Viewing Angle is another thing to look for. I personally do not know much about this aspect. I do know the higher the viewing angle generally the better it is. Typically 170deg (Horizontal) and 160deg (Vertical) is a good Viewing Angle.

If your buying online you have to chance it. If your buying in a store check it out for yourself.

Look at the monitor from the top to the bottom and side to side. Really just sit in front of it like you would and kind of stare at it like you would do on a day to day basis and see how the screen looks to you.

 

Dot Pitch aka Pixel Pitch is the distance between dots/pixels of the same color on the inside of the display screen.

Displayed in millimeters the smaller the number the closer the dot/pixels are to each other.

Closer the dots/pixels are the better the image is going to be.

 

Contrast Ratio is the ratio of the brightest color (White) to the darkest color (Black) that the monitor is capable of producing. Higher Contrast Ratio the better.

 

There are two kinds of Contrast Ratio's. Static Contrast Ratio and Dynamic Contrast Ratio.

  • Static Contrast Ratio is the ratio of the luminosity of the brightest and the darkest color the monitor is capable of producing simultaneously at any given time.
  • Dynamic Contrast Ratio is the ratio of the luminosity of the brightest and the darkest color the monitor is capable of producing over a period of time.

Most Manufactures of LCD's will only give you the Dynamic Contrast Ratio (DC) of their monitors because the number is usually better then that of the Static Contrast Ratio.

 

 

General Consensus say that Dynamic Contrast Ratio is just a big hype manufactures use to make it look like there monitors are far superior to others by showing off a huge 50,000:1 ratio.

The best thing to look for is try and find the Static Contrast Ratio. It seems to me most High end Monitors have a SCR of 1000:1. I would say look for something in this range.

 

 

Response Time is another little tricky devil the Manufacture Company's like to mess with our heads with. "How so?" you ask?

Response Time is the amount of time it takes for a Pixel to change from Black to White back to Black again (Measured in milliseconds).

 

"Yeah so where are the Company's tricking us?" Well what some Company's are doing now are using a Grey to Grey (GTG) measurement.

What it is they are measuring the Response Time on how fast it takes a Pixel to change from one shade of Grey to the next. This results in a lower time result this meaning you are now seeing monitors at a 2ms rating.

 

With no actual standard on how to measure Response Time this makes things a tad more difficult to choose a monitor looking at Response Time.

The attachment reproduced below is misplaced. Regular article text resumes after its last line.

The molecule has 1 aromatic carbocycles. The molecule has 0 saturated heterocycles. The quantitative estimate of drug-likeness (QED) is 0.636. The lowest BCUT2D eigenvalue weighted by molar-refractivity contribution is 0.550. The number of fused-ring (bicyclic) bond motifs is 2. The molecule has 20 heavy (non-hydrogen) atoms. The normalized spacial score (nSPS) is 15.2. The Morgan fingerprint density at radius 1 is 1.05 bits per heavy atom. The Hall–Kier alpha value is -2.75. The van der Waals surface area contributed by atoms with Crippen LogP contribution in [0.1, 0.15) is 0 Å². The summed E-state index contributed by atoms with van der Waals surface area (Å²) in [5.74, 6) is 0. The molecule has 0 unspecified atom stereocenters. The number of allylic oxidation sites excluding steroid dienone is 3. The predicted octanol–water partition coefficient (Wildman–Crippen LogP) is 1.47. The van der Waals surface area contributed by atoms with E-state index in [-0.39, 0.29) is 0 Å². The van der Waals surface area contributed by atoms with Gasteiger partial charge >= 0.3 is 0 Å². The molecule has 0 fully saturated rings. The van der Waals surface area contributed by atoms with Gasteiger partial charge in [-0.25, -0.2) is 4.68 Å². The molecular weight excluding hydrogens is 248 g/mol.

Monitors with a 2ms(GTG) may not be as fast as a 5ms(BTWTB) (lol!) monitor.

 

For this I would just have to say stick with the 5ms monitors if you can find something with a lower then 5ms and it does not say (GTG) next to it email the company and ask them if its a Grey to Grey test result.

 

Another Important thing to take a look at when buying an LCD is do you plan on watching Blue-ray DVD's on your new Monitor? If you are you need to make sure your new Monitor is HDCP Compliant!

 

HDCP stands for High-bandwidth Digital Content Protection: This form of copy protection is now widely used. While making this I was on Newegg.com searching though the LCD Monitors

 

I only found 1 or 2 that had no HDCP Support.

While most monitors come standard with it just make sure you check and see if the one you are getting supports it to be safe.

I should note in here too not only does the Monitor need to support HDCP but your Video card does as well.

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::LCD Panel Technology & Types::

If your wondering what an LCD Panel is? Its just another term that refers to the LCD Screen/Display.

 

Their are a few types of LCD Panels we will talk about here in this section ranging from Budget Panels all the way to Professional Grade Panels.

Why is this important to us?

Different panels will allow us to do certain things other panels will not. Most Budget panels are only 6-bit panels and are unable to use the full 16.7 million colors that are avaible in 24-bit true color.

This simply put means your picture is going to have low color and low contrast thus it will not look all that great.

 

So lets move on to the specific types of panels: We will start with the Budget Panels and work out way to the best!

 

 

::TN Panel Technology::

 

The TN (Twisted Nematic) Panel is the most common display type found on the market it is also the least expensive as well.

TN Panels have very poor Viewing Angles. This means is viewing your screen at certain angles will be very difficult or you will not see anything at all.

The one good thing about the TN Panel is the Response Time. The RT will Range from 2ms to 5ms these are some of the fastest Response Times on the market today.